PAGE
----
What is social engineering?

Social Engineering is the art of manipulating, influencing, or deceiving you in order to gain control over your computer system.

The malicious actor, often referred to as a hacker, might use various methods to gain illegal access. Phishing, spear-phishing and CEO Fraud are all examples.

Who are these Social Engineers?

It could be a hacker in any country who is out to do damage or disrupt. It could be a member of an Eastern Europe cybercrime mafia that is trying to penetrate your network and steal cash from your online bank account. Or, it could be a Chinese hacker that is trying to get in your organisation’s network for corporate espionage. 

It could even be a 15 year old kid sat in their bedroom trying to penetrate your defences just for the fun of it!

How dangerous is it? 

…Many of the most damaging security penetrations are, and will continue to be, due to Social Engineering, not electronic hacking or cracking… Social Engineering is the single greatest security risk in the decade ahead

Gartner Research

Continually evolving.

As threats continually evolve in sophistication and volume, one thing remains constant – the human factor. It is now more important than ever to train your staff on the risks of phishing attacks.

Organisations need to educate their staff to be alert, vigilant and secure. One click from an unsuspecting or curious user could infect your whole organisation and severely damage your reputation.

 

Top 10 Techniques used by Social Engineers​

Understanding the different attack vectors for this type of crime is key when it comes to prevention. This is how the bad guys do it:

Phishing

The process of attempting to acquire sensitive information such as usernames, passwords, and credit card details by masquerading as a trustworthy entity using email which tries to evade spam filters. Emails claiming to be from popular social web sites, banks, auction sites, or IT administrators are commonly used to lure the unsuspecting victim.

Pretexting

An invented scenario is used to engage a potential victim to try and increase the chance that the victim will bite. It's a false motive usually involving some real knowledge of the victim (e.g. date of birth, Social Security number, etc.) in an attempt to get even more information.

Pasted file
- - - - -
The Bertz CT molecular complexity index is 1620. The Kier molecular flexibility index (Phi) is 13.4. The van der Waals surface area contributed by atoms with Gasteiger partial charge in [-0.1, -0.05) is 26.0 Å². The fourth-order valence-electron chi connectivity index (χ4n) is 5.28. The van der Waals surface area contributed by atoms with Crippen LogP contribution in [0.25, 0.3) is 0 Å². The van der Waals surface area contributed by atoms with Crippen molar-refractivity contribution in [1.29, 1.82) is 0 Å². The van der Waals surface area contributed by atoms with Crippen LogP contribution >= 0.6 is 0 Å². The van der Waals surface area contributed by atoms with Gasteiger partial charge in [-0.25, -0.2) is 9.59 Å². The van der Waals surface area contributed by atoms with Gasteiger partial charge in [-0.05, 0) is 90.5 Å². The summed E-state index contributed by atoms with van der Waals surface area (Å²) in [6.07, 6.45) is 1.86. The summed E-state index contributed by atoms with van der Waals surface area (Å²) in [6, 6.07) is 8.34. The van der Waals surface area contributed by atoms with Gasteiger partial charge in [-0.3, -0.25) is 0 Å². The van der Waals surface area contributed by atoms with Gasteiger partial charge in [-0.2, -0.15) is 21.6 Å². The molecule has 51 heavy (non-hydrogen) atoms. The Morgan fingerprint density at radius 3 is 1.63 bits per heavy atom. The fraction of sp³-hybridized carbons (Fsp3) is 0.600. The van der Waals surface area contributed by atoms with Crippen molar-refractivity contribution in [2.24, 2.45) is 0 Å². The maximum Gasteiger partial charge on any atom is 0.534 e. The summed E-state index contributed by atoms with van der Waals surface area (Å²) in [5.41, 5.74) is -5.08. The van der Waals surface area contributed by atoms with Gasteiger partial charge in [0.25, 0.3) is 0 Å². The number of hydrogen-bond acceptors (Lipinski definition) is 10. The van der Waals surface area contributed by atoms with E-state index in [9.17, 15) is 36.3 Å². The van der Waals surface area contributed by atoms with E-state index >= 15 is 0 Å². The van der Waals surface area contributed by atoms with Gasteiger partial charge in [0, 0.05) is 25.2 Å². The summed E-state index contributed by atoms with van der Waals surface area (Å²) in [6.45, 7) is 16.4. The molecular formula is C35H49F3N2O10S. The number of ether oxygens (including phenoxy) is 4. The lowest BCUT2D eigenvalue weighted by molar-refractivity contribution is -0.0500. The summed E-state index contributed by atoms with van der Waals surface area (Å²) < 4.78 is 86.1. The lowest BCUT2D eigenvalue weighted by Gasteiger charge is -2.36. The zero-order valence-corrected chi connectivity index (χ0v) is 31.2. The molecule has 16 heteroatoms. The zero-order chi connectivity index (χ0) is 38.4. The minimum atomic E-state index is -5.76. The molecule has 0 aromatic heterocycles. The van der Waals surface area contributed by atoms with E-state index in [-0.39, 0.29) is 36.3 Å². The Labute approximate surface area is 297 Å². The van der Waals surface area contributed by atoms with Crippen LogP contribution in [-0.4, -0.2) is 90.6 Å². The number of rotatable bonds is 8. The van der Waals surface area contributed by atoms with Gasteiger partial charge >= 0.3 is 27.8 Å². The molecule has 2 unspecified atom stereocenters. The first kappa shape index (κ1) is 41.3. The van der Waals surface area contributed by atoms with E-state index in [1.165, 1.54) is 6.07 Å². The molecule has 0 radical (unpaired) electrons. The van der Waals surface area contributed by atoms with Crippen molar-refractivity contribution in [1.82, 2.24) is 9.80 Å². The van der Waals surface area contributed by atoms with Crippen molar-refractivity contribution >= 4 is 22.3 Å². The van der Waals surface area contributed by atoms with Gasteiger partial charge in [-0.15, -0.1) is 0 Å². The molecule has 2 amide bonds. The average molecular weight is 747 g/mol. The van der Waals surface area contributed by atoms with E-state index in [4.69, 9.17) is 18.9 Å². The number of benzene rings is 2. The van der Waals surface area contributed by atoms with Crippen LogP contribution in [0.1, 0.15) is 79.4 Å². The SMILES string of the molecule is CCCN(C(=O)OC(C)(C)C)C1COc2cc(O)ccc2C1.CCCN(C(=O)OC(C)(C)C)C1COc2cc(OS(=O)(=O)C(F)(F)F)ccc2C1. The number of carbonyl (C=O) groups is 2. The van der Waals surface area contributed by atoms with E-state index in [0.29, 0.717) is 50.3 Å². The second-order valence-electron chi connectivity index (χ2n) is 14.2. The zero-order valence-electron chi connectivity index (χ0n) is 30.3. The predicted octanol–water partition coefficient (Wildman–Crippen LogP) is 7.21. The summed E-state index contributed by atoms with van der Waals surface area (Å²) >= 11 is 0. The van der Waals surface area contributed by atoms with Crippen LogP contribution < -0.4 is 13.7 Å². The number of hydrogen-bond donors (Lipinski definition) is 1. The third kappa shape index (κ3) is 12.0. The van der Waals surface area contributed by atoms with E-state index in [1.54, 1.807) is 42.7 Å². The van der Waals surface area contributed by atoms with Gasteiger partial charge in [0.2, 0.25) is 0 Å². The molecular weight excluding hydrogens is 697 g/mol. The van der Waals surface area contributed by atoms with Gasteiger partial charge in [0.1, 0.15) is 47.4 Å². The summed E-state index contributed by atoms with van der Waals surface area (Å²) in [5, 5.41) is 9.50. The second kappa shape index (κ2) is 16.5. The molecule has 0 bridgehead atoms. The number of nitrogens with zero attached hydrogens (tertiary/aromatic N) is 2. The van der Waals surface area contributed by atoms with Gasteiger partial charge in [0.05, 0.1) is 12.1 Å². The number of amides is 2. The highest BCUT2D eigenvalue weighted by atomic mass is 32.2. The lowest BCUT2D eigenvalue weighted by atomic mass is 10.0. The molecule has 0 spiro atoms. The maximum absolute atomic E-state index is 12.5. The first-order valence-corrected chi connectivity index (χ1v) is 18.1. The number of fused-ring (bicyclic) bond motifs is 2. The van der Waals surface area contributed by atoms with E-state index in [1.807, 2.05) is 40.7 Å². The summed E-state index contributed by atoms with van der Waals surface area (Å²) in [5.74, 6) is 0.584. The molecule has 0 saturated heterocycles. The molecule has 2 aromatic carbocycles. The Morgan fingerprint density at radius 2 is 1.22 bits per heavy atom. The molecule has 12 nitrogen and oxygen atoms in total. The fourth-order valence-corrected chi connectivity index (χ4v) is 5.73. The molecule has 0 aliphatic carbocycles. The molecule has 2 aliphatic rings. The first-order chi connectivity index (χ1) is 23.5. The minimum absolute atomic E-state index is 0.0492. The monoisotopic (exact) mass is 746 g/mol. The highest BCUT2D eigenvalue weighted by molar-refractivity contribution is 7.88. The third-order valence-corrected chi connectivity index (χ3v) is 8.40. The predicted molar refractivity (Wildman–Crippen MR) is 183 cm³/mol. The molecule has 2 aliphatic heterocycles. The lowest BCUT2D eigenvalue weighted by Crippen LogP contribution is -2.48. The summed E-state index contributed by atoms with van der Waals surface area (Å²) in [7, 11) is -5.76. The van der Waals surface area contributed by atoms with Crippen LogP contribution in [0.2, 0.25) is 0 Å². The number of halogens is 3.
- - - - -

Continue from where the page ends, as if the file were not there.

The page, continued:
Water-Holing

This technique takes advantage of websites people regularly visit and trust. The attacker will gather information about a targeted group of individuals to find out what those websites are, then test those websites for vulnerabilities. Over time, one or more members of the targeted group will get infected and the attacker can gain access to the secure system.

Tailgating

A method used by social engineers to gain access to a building or other protected area. A tailgater waits for an authorized user to open and pass through a secure entry and then follows right behind.

Quid Pro Quo

Latin for 'something for something', in this case it's a benefit to the victim in exchange for information. A good example is hackers pretending to be IT support. They will call everyone they can find at a company to say they have a quick fix and "you just need to disable your AV". Anyone that falls for it gets malware like ransomware installed on their machine.

Spear Phishing

A small, focused, targeted attack via email on a particular person or organization with the goal to penetrate their defenses. The spear phishing attack is done after research on the target and has a specific personalized component designed to make the target do something against their own interest.

Diversion Theft

A 'con' exercised by professional thieves, usually targeted at a transport or courier company. The objective is to trick the company into making the delivery somewhere other than the intended location.

Baiting

Baiting means dangling something in front of a victim so that they take action. It can be through a peer-to-peer or social networking site in the form of a (porn) movie download or it can be a USB drive labeled “Q1 Layoff Plan” left out in a public place for the victim to find. Once the device is used or malicious file is downloaded, the victim’s computer is infected allowing the criminal to take over the network.

Honeytrap

A trick that makes men interact with a fictitious attractive female online. From old spy tactics where a real female was used.

Rogue

Also Rogue Scanner, rogue anti-spyware, rogue anti-malware or scareware, rogue security software is a form of computer malware that deceives or misleads users into paying for the fake or simulated removal of malware. Rogue security software, in recent years, has become a growing and serious security threat in desktop computing. It is a very popular and there are literally dozens of these programs.

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